WASHINGTON — President Obama has almost run out of people to blame for the sad state of the union, Rep. Tim Huelskamp, R-Kan., told WND.
After five years, he can’t blame Congress or the previous president.
So he is blaming the voters who gave him a Congress he doesn’t like.
Referring to the president’s threat to increasingly bypass Congress by issuing executive orders, Huelskamp observed, “If you say you’re going to go around the duly elected Congress, you’re blaming the voters.”
The plain-spoken Kansan told WND it is as if the president is telling the American people, “Hey, you know what? I don’t like the people you sent to me, and I’m going to ignore them.”
As President Obama prepared to give his State of the Union address before a national television audience Tuesday night, Huelskamp offered his own take on the country’s condition.
“The real state of the union is weak,” he said.
The congressman believes the nation weaker than when the president took office, and that Obama is really hoping people will forget he has been president for five years.
“What we’re not going to hear about is the 6.5 million Americans who are in poverty but were not when he came into office, and another 13 million on food stamps,” he said. “We’ve still got 24 million Americans looking for a full-time job.”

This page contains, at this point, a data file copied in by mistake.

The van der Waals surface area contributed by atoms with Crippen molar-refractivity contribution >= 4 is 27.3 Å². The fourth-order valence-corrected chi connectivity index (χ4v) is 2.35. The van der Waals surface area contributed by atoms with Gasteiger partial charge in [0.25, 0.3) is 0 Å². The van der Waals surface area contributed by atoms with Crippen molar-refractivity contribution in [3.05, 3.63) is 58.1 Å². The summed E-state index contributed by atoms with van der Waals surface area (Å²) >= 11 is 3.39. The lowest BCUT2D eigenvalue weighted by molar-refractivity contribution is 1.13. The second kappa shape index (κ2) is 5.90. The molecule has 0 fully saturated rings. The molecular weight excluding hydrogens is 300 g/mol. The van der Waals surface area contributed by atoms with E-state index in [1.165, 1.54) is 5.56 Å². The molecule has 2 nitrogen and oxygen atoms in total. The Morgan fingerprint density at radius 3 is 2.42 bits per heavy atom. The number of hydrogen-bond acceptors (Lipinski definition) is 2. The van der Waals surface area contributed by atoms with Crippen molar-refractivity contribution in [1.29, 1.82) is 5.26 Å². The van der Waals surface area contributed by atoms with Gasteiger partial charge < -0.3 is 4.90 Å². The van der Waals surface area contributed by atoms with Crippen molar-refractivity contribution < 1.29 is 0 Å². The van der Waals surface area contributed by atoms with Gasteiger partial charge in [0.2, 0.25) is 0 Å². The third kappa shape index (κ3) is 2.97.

Obama has blamed the nation’s problems on gridlock in Congress, but Huelskamp suggests just the opposite is true.
“From my constituents’ point of view, and across my state and across the nation, they like gridlock,” he said. “They like Washington doing nothing.”
The Kansan said his constituents would be happy if Congress did less, and issued fewer bills and regulations.
“They won’t like what he says at all unless he is going to roll back something, and that’s highly unlikely,” he predicted.
One thing Huelskamp doesn’t expect to hear much about from the president is his “signature achievement” of Obamacare.
“The No. 1 lie of the year was, ‘If you like your health-care plan, you can keep it,'” the congressman noted.
He mentioned that he and other conservatives have requested an apology from Obama on behalf of the more than 5 million Americans who lost their health-care plans because of Obamacare.
But Huelskamp expects the president will instead make another attempt to sell people on Obamacare, and that would be a mistake.
“If he would say, ‘Hey, we made some mistakes here and it’s not working out well … we need to roll back and start all over on this,’ I think he’d get a lot of support.”
But the Huelskamp expects Obama will push forward because, “When you’re an activist, the answer is always the same – another program, another regulation.”
Follow Garth Kant on Twitter @DCgarth